"Give beer to those who are perishing,
wine to those who are in anguish;
let them drink and forget their poverty
and remember their misery no more.
Speak up for those who cannot speak for themselves,
for the rights of all who are destitute.
Speak up and judge fairly;
defend the rights of the poor and needy."
For a long time I've tried to follow Jesus' command in Luke 6:30-"Give to everyone who asks you, and if anyone takes what belongs to you, do not demand it back." I walk all over downtown frequently. Homeless people or panhandlers often approach asking for money. I used to always give money but then I read a blogpost by the Homeless Guy, Kevin Barbeaux, about how disruptive it is for the other folks when people to show up at a shelter drunk or otherwise impaired. He suggested that people not give money to panhandlers so they can't buy alcohol which causes problems for others. Usually, when I'm out with my kids, I've got a bunch of snacks with me and often, I've got surplus bus change cards, so sometimes I give those to people who ask me for something. I used to carry fast food gift certificates but I keep forgetting to buy more, so I haven't done that in a while.
But sometimes I don't have any of those things on me and all I have to give are cash. Usually, when I have the time, I'll stop and talk with the person asking and try to make a connection. I'll give them whatever I feel I can justify-sometimes just a little change because I'm broke and need my money for the next bus home and sometimes it'll be a few dollars, lunch money or the cost of a cup of chai (figuring that if I can indulge myself I should also share with someone else). I prefer to not have someone tell me some story about needing bus fare to get his family to Madison or about how his wallet was stolen or this or that but I know that many people do need a story about where their money is going before they'll give; I assume that probably half the time I give money it'll go to alcohol. And after reading Kevin's post about how disruptive alcohol is in homeless shelters, I began feeling bad about giving cash.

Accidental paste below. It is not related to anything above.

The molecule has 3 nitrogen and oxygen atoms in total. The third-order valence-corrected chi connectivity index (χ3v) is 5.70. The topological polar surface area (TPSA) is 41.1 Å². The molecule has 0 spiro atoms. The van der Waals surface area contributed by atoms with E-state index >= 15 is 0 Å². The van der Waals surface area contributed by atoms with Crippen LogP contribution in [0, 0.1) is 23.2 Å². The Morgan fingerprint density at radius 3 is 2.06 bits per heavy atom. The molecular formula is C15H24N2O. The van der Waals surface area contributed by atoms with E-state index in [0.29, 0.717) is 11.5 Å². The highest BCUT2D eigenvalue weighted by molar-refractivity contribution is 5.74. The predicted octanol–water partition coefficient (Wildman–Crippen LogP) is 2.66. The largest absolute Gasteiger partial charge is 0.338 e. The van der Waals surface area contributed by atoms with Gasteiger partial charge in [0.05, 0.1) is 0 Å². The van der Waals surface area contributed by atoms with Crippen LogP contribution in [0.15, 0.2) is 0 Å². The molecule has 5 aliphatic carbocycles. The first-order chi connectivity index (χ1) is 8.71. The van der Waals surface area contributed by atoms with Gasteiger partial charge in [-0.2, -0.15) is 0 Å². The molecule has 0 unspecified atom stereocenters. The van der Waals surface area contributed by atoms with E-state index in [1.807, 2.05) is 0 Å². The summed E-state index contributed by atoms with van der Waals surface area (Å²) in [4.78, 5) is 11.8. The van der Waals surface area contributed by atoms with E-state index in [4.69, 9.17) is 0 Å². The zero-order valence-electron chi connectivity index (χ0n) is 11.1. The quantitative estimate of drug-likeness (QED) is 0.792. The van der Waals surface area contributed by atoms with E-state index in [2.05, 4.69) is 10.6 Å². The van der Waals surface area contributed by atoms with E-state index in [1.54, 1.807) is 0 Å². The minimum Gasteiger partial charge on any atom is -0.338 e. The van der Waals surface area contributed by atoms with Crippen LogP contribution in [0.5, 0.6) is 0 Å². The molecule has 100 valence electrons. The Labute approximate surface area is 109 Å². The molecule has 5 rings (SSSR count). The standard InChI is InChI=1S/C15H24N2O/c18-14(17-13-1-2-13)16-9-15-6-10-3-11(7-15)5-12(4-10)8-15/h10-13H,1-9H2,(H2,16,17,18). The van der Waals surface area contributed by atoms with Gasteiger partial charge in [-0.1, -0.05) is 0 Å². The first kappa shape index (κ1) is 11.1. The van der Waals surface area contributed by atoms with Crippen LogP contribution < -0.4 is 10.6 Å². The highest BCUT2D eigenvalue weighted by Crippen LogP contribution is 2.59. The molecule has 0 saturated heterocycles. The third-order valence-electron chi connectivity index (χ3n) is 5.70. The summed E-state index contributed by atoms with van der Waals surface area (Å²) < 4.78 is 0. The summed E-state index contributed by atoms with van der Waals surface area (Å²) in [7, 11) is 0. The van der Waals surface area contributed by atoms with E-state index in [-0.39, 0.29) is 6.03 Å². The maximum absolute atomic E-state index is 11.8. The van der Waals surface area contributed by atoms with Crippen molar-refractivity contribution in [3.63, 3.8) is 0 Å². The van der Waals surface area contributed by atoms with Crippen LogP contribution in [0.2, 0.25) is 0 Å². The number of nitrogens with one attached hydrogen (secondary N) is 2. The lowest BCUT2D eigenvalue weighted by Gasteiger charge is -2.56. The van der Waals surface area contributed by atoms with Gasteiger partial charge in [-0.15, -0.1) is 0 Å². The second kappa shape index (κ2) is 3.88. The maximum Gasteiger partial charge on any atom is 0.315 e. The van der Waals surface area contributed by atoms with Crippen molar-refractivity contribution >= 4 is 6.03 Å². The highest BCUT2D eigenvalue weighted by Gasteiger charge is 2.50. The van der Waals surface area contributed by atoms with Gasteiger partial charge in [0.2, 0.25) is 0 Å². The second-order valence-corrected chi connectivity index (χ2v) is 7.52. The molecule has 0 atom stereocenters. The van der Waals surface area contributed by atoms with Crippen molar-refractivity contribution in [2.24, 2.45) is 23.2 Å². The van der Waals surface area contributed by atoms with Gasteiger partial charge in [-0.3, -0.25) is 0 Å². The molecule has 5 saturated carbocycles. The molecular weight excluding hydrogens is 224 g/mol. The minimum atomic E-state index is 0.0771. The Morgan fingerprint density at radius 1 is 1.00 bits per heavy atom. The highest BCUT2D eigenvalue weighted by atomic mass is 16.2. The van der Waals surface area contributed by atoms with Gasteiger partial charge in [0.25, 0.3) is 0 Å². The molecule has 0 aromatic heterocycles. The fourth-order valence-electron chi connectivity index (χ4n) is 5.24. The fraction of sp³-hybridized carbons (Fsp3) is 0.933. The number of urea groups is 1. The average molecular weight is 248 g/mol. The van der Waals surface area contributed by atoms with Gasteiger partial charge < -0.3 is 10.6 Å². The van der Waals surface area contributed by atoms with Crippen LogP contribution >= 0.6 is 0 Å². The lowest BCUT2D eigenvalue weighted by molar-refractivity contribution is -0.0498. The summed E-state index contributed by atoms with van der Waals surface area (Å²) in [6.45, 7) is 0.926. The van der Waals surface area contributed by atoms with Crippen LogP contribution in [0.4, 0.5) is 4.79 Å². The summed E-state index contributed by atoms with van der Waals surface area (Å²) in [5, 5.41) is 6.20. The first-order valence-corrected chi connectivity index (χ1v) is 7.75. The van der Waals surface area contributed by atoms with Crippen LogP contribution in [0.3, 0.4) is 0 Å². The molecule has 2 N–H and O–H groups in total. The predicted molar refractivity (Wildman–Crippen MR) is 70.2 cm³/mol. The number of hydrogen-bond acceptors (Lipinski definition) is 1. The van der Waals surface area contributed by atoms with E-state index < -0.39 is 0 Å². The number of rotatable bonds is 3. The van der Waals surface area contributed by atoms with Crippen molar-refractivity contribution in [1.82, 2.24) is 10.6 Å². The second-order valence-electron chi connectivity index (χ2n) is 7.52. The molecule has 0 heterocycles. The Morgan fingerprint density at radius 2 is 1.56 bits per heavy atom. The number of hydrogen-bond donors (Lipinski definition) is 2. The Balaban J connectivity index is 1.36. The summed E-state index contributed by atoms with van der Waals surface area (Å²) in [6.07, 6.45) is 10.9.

But then I read the article "Living with Beggars" by Anna Redsand in the July 2006 issue of Friends Journal in which she quotes the above verses in Proverbs. I don't know how it is that I never noticed those verses before. (oh, I do know how. Proverbs 31:6-9 immediately precedes the passages about "the wife of noble character" which was shoved down my throat by my mother, various sunday school teachers and a bunch of youth ministers throughout my adolescence. I'm pretty sure that, for many years, if I heard the word "proverbs" my eyes glazed over and my mind took me to my "happy place" a world away from "she is worth far more than rubies".) So, wow. The Bible is telling me to give booze to people who are in distress and impoverished so they can forget their poverty and misery. But then it follows with the command to "speak up for those who cannot speak for themselves, for the rights of all who are destitute...defend the rights of the poor and needy." What that is saying to me is that I should do what I can to alleviate suffering-whatever it takes-but I must take responsibility for that suffering when I do so. I have to take it on myself to stand up for those who can't stand up for themselves because they are in anguish. It's not enough to give money to a panhandler or to buy his lunch for him; I must also advocate for him in the larger world. Neither is it enough to do advocacy work while ignoring the day-to-day suffering of individuals. Both must be done together, which makes sense.
I'm going to have to sit with this for a while to see how it fits me and where I am and where I need to be. I'm not sure how to find the balance called for here in the my life, at this time. To me, doing advocacy is committing to something. I don't have time to join anything else or serve on any other things, but maybe there's something I else I can be doing to advocate? I will try to open my heart and mind to possibilities and pray for guidance.